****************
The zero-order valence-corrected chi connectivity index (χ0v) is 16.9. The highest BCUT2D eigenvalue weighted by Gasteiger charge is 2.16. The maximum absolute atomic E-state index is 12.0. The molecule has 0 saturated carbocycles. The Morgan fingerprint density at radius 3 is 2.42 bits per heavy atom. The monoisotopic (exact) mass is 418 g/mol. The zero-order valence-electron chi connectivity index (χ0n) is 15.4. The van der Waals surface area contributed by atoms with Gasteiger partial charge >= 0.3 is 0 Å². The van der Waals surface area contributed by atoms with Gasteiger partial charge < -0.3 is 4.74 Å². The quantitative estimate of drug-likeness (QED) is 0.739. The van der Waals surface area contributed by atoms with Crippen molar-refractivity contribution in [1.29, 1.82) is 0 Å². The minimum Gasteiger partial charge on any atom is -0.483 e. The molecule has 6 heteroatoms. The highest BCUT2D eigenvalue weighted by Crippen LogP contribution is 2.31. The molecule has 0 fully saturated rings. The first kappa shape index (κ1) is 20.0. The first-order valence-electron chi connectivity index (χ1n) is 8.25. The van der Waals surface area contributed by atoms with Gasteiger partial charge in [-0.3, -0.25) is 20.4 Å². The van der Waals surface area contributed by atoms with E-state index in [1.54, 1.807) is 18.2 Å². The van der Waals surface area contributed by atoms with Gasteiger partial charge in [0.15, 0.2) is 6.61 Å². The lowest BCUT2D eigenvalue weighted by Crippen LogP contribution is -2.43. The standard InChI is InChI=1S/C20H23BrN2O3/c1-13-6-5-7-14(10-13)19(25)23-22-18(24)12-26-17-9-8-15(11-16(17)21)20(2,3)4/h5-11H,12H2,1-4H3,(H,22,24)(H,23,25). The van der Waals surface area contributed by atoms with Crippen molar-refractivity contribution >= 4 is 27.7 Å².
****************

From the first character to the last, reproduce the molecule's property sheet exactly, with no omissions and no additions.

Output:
The zero-order valence-corrected chi connectivity index (χ0v) is 16.9. The highest BCUT2D eigenvalue weighted by Gasteiger charge is 2.16. The maximum absolute atomic E-state index is 12.0. The molecule has 0 saturated carbocycles. The Morgan fingerprint density at radius 3 is 2.42 bits per heavy atom. The monoisotopic (exact) mass is 418 g/mol. The zero-order valence-electron chi connectivity index (χ0n) is 15.4. The van der Waals surface area contributed by atoms with Gasteiger partial charge >= 0.3 is 0 Å². The van der Waals surface area contributed by atoms with Gasteiger partial charge < -0.3 is 4.74 Å². The quantitative estimate of drug-likeness (QED) is 0.739. The van der Waals surface area contributed by atoms with Crippen molar-refractivity contribution in [1.29, 1.82) is 0 Å². The minimum Gasteiger partial charge on any atom is -0.483 e. The molecule has 6 heteroatoms. The highest BCUT2D eigenvalue weighted by Crippen LogP contribution is 2.31. The molecule has 0 fully saturated rings. The first kappa shape index (κ1) is 20.0. The first-order valence-electron chi connectivity index (χ1n) is 8.25. The van der Waals surface area contributed by atoms with Gasteiger partial charge in [-0.3, -0.25) is 20.4 Å². The van der Waals surface area contributed by atoms with E-state index in [1.54, 1.807) is 18.2 Å². The van der Waals surface area contributed by atoms with Gasteiger partial charge in [0.15, 0.2) is 6.61 Å². The lowest BCUT2D eigenvalue weighted by Crippen LogP contribution is -2.43. The standard InChI is InChI=1S/C20H23BrN2O3/c1-13-6-5-7-14(10-13)19(25)23-22-18(24)12-26-17-9-8-15(11-16(17)21)20(2,3)4/h5-11H,12H2,1-4H3,(H,22,24)(H,23,25). The van der Waals surface area contributed by atoms with Crippen molar-refractivity contribution >= 4 is 27.7 Å².